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surveying grass snakes

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frogworlduk View Drop Down
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    Posted: 21 May 2004 at 6:53pm

hi, i'm currently surveying most reptiles and such at merrist wood college, guilford, as i am a student. any way we have a few tins next a small water pit ( about 10m X 10M). i would have thought that there would have been grass snakes here, but to my urprise i have only found 2 adders and a slow worm on a different time.

so does anyone know of any secure ways of seeing grass snakes or any survey techniques . would it be better to use roofing felt instead of tins?

anything is of help.

mark jacobs

 

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Post Options Post Options   Thanks (0) Thanks(0)   Quote administrator Quote  Post ReplyReply Direct Link To This Post Posted: 21 May 2004 at 11:16pm

Grass snakes will use tin, though the majority of my Natrix sightings are visual.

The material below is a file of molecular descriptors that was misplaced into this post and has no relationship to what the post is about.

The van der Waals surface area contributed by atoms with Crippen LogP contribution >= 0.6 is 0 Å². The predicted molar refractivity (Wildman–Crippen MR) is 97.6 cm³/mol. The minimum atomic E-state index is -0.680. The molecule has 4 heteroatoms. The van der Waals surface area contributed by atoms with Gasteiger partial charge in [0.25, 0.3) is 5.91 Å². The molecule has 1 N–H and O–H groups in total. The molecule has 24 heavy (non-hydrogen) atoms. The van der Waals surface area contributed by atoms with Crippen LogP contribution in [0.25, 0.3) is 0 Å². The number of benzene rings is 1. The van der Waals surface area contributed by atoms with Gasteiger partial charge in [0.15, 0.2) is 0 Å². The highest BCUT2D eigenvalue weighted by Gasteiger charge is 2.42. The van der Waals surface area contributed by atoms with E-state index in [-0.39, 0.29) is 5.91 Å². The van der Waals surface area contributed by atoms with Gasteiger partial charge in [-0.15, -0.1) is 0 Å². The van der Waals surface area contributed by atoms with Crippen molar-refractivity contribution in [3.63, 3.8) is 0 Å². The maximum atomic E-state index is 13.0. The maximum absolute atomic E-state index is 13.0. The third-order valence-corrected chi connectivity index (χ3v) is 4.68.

Pick a day that is overcast but not too cool and start early. Grass snakes will start the day openly basking, but their isn't much of a window before they become active and more difficult to locate on warm days.

Don't assume that they will bask directly next to a pond either, look for cover nearby that catches the early morning sun.

(Comments invited on whether or not visual survey is a forgotten art)

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Post Options Post Options   Thanks (0) Thanks(0)   Quote Danial Quote  Post ReplyReply Direct Link To This Post Posted: 22 May 2004 at 12:27pm
Just a reply to Gemma's comment about the forgotten art of visual surveying. I'm a student and currently surveying reptiles on a work placement. Because I don't have access to a car, I can't use artificial refugia.
Therefore the only technique I can use is visual. It is very hard but ultimately rewarding, especially when you find the animal after prolonged and careful searching.
I've come across a few Grass snakes now, and amazed at how widespread they are across the Greater London area, where I'm based. Unfortunately the same cannot be said for Adders, who are the main target species of my current survey work.

Good luck with your field work Mark.
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Post Options Post Options   Thanks (0) Thanks(0)   Quote administrator Quote  Post ReplyReply Direct Link To This Post Posted: 22 May 2004 at 1:14pm

Hi Danial,

It's getting late in the season to pick up adder visually, though you may still find some gravid females lying out, best time is mid February and through March, good counts are possible.